The gate’s lock and release mechanism was then tested with electrophysiology techniques as well as with fluorophores, which are of equivalent size to small molecules. As the DNA pore had a net negative charge, fluorophores with a net negative charge moved through with more ease than those with a net positive charge, showing selectivity for which cargo could exit. Removing the lock with a matching key increased of traffic 140-fold compared to a mismatched key.
Co-author Astrid Seifert who works with Dr Niels Fertig at Nanion Technologies, said: “We were able to precisely analyse the performance of each of the pores we created. We first inserted pores in membranes and then tested the biophysical response of each channel using advanced microchips. We’ve not only developed a new way to design highly specific pores but also an automated method to test their properties in situ, which will be important for testing pores being used for targeted drug delivery in the future.”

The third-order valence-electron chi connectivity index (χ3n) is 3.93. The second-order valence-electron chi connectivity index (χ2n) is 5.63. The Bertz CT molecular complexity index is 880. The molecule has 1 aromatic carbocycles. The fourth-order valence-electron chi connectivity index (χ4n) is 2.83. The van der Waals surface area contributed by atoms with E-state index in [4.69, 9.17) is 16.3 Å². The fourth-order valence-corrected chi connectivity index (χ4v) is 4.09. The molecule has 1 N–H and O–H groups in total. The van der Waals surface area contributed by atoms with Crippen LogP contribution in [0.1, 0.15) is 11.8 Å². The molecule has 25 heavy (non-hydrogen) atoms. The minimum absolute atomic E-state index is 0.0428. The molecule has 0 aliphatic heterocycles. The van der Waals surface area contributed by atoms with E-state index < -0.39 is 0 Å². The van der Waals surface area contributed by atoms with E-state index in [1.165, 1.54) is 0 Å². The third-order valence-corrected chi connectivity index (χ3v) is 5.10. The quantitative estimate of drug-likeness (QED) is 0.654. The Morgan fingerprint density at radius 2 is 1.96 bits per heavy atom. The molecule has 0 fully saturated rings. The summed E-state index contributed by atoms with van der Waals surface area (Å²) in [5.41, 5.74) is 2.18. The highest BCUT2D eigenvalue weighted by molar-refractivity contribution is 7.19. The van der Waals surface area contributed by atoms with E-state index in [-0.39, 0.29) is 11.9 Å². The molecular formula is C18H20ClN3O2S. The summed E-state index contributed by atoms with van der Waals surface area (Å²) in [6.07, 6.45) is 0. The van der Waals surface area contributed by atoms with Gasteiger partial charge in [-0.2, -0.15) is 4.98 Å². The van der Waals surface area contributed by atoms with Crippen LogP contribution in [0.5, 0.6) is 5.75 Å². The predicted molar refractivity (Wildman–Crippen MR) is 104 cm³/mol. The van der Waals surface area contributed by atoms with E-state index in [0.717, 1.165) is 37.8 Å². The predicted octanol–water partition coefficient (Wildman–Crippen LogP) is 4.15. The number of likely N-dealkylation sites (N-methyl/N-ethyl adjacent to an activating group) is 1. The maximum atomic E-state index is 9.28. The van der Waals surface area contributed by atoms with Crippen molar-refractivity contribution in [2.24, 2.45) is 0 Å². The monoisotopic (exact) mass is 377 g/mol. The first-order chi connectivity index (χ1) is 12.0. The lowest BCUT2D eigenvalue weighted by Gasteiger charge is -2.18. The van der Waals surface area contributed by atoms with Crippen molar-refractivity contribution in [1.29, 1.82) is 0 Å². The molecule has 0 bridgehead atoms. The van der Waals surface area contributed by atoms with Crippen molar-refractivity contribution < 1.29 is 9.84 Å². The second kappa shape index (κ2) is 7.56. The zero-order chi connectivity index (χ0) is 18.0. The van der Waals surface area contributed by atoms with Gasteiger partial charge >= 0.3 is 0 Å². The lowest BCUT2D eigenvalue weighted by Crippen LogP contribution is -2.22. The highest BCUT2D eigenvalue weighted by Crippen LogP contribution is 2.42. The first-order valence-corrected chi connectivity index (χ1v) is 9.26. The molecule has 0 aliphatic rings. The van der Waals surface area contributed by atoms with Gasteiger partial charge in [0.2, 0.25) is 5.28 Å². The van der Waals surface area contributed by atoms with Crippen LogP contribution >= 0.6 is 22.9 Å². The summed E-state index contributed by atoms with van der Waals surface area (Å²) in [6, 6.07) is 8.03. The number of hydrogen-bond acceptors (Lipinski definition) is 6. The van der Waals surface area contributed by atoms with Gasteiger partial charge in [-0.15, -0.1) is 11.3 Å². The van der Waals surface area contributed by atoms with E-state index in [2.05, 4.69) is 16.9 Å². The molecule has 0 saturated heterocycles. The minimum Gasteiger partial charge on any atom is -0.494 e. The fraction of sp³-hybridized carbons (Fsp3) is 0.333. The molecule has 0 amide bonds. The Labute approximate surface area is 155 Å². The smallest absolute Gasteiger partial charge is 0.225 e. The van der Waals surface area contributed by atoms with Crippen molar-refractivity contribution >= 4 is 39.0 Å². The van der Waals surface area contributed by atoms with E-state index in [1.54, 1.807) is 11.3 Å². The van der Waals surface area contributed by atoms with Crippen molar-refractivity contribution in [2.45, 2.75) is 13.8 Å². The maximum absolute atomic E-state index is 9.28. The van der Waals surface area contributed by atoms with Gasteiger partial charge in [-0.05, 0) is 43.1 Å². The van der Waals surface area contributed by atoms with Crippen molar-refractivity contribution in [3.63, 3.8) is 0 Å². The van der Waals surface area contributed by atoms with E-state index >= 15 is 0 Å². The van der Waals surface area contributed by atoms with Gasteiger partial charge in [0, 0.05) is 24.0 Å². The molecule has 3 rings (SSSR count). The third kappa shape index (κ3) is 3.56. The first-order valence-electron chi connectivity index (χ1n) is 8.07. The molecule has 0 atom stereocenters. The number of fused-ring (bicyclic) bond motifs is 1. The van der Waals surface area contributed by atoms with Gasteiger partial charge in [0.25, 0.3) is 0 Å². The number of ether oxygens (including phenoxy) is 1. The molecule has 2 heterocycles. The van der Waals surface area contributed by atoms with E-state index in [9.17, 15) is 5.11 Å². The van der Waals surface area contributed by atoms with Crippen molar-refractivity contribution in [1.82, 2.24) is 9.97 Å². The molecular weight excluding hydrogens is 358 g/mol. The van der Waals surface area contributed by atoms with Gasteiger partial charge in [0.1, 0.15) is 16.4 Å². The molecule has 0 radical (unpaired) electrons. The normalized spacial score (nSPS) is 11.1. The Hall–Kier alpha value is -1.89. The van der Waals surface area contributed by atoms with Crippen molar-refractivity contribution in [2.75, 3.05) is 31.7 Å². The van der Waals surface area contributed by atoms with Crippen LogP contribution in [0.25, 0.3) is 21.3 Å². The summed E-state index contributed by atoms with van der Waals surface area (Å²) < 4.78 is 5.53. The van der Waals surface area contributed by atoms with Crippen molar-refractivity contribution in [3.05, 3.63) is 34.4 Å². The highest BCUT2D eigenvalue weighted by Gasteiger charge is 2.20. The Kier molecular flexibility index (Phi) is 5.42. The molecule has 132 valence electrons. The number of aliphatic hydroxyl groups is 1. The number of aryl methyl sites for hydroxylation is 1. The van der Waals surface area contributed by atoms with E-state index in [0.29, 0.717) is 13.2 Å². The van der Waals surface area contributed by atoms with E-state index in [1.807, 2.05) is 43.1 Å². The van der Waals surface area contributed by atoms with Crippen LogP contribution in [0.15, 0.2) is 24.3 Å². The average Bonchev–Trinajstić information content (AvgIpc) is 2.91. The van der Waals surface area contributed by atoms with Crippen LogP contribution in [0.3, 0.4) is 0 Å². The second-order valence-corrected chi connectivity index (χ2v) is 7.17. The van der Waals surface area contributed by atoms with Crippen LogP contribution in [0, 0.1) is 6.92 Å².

The researchers plan on testing the synthetic pores in a variety of scenarios including the release of anti-cancer drugs to cells and the development of pores that release pharmaceutically active biomolecules.
Dr Howorka added: “Our approach is a big step forward in building and using synthetic biological structures and promises a new era in pore design and synthetic biology. We have demonstrated such precise control over the behaviour of the pore, both in terms of selectivity and in terms of responsiveness that we believe that the method paves the way for a wide range of applications from drug delivery to nanosensing.”
Notes to editors
For a copy of the paper or to speak to the researchers, please contact Dr Rebecca Caygill in the UCL press office, tel: +44 20 3108 3846, or email: email@example.com.
Jonathan R. Burns, Astrid Seifert, Niels Fertig, Stefan Howorka, ‘A biomimetic DNA-made channel for the ligand-controlled and selective transport of small-molecule cargo through a biological membrane’ is due to be published in Nature Nanotechnology on 11 January 2016, 4pm London time.